Poznań’s Ostrów Tumski, also known as Cathedral Island, is not only a place where Poznań was founded but also a place considered the very birth of the Polish nation. It boasts many impressive buildings, among the most important of them is Peter & Paul Cathedral, more commonly called Poznań Cathedral, which is the first cathedral in Poland, dating from the 10th century.

This spectacular cathedral we see today resulted from numerous destructions and reconstructions over the centuries. It features a gothic appearance with two tall towers and its interior is a treasure trove of sacral and historical relics. Surrounding the interior are dozen different chapels, among the most famous is the Golden Chapel behind the high altar, which was designed as the mausoleum of the first Polish monarchs and houses the sarcophagi of Kings Mieszko I and Bolesław Chrobryand. Also worth noting is the Cathedral’s crypt, where you can feast your eyes on the remains of the pre-Romanesque and Romanesque versions of the original cathedral, baptistery and the tombs of the first Polish kings.

Whether you are a history buff or just want to get a much deeper understanding of Poland, the Poznań Cathedral located in Ostrów Tumski is one not to be missed.?

Every European city worth its salt has a castle, and you can find two in Poznań. The impressive Royal Castle started to be built in the mid-13th century by the Great Poland prince Przemysł I and was the largest castle in the Polish Kingdom. Located in the west of the Old Town, the castle has hosted many sovereigns and has been used as a place for royal births and royal weddings. Although it was destroyed and rebuilt many times, the building has remained modest classicist features and a fragment of the old city wall from the end of the 13th century. Today the Castle is fully open, tourists are welcome to visit the castle tower, observation decks, and Prince Przemysł I Hall. Moreover, It houses a Museum of Applied Arts as well, with more than 11,000 exhibits.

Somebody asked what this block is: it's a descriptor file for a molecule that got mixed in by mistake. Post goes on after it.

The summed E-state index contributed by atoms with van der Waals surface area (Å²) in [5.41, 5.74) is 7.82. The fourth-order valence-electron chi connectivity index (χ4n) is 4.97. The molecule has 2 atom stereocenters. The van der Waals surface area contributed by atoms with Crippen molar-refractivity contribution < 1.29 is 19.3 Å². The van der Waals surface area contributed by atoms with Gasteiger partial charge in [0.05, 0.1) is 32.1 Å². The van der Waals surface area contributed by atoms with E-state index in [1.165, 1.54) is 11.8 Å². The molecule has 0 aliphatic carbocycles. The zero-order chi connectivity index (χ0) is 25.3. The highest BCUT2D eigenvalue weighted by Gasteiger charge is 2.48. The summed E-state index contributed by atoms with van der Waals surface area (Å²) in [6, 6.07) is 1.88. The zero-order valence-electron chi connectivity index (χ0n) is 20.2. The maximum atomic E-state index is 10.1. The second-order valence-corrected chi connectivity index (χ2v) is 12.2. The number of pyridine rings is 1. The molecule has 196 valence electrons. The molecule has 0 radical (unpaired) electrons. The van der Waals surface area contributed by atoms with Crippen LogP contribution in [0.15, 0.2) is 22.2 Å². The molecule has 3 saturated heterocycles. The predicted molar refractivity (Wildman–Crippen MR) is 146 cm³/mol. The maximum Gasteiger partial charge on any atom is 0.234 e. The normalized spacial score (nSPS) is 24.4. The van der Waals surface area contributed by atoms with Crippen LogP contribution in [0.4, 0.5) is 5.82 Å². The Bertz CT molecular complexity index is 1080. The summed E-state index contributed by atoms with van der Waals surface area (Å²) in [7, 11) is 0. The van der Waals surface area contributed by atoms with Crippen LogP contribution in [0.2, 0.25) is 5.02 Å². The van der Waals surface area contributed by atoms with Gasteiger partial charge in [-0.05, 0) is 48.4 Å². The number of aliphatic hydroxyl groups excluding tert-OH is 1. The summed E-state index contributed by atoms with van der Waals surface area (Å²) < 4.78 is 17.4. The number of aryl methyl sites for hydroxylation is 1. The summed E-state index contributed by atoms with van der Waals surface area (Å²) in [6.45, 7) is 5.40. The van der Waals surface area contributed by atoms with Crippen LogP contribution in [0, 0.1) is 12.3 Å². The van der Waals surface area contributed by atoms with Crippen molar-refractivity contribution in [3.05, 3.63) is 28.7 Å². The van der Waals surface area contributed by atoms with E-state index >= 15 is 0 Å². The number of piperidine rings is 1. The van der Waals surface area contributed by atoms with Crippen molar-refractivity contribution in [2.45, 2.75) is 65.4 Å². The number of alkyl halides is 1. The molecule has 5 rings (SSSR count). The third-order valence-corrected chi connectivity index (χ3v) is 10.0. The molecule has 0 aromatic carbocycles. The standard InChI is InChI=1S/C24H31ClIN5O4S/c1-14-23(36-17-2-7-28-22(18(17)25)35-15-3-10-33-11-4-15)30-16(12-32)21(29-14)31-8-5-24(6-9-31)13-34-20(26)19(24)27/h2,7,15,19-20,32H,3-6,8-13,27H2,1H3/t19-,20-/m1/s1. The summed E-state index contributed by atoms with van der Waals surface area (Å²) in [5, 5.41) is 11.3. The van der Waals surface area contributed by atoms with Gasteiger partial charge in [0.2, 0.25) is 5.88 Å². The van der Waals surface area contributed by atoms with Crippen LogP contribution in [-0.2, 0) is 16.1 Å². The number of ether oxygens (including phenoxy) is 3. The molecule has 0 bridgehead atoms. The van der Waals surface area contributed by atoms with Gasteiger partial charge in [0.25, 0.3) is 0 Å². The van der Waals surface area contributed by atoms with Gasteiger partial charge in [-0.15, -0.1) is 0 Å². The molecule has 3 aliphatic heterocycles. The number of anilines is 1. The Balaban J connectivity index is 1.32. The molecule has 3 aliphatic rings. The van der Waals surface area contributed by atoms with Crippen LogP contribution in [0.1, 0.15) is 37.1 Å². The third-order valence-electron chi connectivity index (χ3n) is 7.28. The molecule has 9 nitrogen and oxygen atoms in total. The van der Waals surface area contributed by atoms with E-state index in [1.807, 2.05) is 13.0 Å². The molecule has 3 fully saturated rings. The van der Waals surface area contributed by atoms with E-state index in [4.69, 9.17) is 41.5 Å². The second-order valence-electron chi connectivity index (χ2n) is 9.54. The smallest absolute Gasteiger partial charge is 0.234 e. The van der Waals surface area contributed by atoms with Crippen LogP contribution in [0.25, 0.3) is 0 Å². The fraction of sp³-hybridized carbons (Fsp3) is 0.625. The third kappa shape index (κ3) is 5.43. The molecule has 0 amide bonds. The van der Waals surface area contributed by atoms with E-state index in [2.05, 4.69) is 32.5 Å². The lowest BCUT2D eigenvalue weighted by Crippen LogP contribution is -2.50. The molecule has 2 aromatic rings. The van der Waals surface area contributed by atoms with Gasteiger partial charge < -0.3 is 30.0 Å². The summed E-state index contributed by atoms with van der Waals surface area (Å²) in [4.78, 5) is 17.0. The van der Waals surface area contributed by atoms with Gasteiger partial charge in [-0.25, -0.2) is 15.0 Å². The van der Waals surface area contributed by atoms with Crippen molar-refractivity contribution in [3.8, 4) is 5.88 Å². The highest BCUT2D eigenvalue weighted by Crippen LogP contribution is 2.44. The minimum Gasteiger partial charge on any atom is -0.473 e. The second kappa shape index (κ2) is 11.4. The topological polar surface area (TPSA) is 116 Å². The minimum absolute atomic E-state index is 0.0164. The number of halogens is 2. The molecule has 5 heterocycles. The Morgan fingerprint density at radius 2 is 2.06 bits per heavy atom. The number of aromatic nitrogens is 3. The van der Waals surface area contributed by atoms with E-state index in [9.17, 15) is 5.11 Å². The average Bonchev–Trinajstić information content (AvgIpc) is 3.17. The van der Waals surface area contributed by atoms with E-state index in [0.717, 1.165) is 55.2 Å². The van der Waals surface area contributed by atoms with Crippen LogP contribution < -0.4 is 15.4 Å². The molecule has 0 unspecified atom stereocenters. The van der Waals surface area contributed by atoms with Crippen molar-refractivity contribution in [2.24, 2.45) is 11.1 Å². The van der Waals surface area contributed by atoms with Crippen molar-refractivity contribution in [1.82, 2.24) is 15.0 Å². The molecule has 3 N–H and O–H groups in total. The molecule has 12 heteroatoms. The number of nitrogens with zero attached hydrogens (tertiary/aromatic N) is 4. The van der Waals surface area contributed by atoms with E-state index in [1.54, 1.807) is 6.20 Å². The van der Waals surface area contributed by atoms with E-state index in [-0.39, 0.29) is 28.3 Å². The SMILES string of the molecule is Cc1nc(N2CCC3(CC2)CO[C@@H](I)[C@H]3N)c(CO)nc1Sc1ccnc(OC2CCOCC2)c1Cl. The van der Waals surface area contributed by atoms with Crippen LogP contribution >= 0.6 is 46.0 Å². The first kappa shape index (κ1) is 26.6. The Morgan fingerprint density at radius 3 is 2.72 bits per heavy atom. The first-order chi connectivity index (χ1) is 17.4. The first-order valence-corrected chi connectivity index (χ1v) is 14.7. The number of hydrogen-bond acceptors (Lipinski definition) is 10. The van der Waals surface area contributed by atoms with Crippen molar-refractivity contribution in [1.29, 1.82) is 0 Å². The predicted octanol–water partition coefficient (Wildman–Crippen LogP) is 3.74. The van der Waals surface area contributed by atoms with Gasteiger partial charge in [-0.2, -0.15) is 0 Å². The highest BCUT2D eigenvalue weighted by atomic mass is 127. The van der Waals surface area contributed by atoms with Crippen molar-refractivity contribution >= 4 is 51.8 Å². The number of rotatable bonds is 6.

Not far from the royal castle, there is a striking architecture in Neo-Romanesque style with a massive tower, known as the Imperial Castle. It’s actually not a castle but a palace, built as the residence of Prussian ruler Kaiser Wilhelm II in 1910. Today the building is home to government offices, a cinema, art galleries, bars and restaurants, as well as the 1956 Uprising Museum. Don‘t miss out on visiting these two wonderful castles while in Poznań.?


78 years ago today, an uprising broke out in the Warsaw Ghetto. It was the first large-scale revolt by Jews during World War II, and the first urban uprising in Nazi German-occupied Europe as well. Hundreds of armed Jews took part in the fighting against the Germans, which lasted 27 days, until May 16. To honor those who fight for the dignity and freedom of the Jewish people, Poles make and wear yellow daffodils?on the anniversary as a sign of solidarity, resistance, and memory. Moreover, there are a series of events streamed online hold by POLIN Museum in Warsaw, to commemorate the Warsaw Ghetto Uprising.?️

Photo: Matusz Szmelter /

Warsaw truly is the city of rebirth and there are so many mesmerizing things to see here. Although more than 85% of Warsaw’s historic center was destroyed during WWII, the Old Town was painstakingly rebuilt using painting and photographs as an architecture blueprint, so visitors can get a sense of what it looked like in its former glory. In 1980, the Old Town was placed on UNESCO’s list of World Heritage Sites as “an outstanding example of a near-total reconstruction of a span of history covering the 13th to the 20th century”.